They visited charter schools that proved they could help students who had fallen behind at traditional public schools.
"You meet these people and you can't help but be totally energized," Jim Spady says.
They were Democrats at the time, so they approached Democratic leaders in this state, seeking their support. They said one leader told them charters were a good idea, but no law could pass here because of opposition from the Washington Education Association, the strong, influential teachers union. (The union opposed the 1996 initiative but since then officially has supported or remained neutral on some charter bills.)
The Spadys forged ahead anyway and started working with legislators who already were working on charter-school legislation, including state Rep. Dave Quall, D-Mount Vernon, who is now chairman of the House Education committee, and has also worked for years on behalf of charter legislation.
Charter opponents say Quall and the Spadys have it all wrong. They believe, with just as much passion, that charters would weaken existing public-school districts by siphoning money to charters that have a mixed track record elsewhere.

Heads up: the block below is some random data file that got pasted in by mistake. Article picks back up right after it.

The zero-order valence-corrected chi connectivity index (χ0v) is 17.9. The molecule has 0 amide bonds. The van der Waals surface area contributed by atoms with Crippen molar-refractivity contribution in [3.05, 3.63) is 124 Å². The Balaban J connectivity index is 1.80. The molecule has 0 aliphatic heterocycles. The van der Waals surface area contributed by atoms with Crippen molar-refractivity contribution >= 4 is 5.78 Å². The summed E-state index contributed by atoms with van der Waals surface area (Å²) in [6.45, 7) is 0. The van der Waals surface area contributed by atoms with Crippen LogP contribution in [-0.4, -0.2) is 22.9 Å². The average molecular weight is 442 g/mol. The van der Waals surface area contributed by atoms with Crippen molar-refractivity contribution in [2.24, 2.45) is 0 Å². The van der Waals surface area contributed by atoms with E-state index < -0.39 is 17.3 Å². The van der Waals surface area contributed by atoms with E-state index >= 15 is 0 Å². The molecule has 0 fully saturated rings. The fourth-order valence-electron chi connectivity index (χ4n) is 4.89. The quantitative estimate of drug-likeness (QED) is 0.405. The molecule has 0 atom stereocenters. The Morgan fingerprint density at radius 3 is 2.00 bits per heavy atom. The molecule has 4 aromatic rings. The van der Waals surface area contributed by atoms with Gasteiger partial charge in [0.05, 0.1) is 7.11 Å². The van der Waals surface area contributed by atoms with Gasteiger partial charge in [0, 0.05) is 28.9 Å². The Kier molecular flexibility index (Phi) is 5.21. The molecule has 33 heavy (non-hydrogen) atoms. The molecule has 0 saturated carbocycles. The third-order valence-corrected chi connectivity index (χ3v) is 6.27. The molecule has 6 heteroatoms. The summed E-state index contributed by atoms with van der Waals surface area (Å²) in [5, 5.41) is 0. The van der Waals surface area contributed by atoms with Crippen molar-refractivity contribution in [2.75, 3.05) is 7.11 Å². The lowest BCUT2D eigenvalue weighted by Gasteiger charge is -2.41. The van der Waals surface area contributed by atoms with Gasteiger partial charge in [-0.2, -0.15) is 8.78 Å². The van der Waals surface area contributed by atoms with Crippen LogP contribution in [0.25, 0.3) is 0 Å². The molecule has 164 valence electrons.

The Spadys "don't tell the full story on charter schools," says McAuliffe, who first debated Jim Spady during the 1996 campaign.
"The best of them are good, like our public schools," she says, "But the worst of them are ... struggling."
Governance is another issue. With charter schools, nonprofit groups would be in charge, after getting a charter, or contract, with a local school board or university. That makes them one step removed from oversight of publicly elected officials.
Originally, the Spadys wanted to make it easy for teachers or others to start charter schools. Since then, however, they've compromised.
Spady said they based the 1996 initiative on the lawyer-and-doctor model where the professionals (in education's case — teachers) run the show, and hire administrators to help them.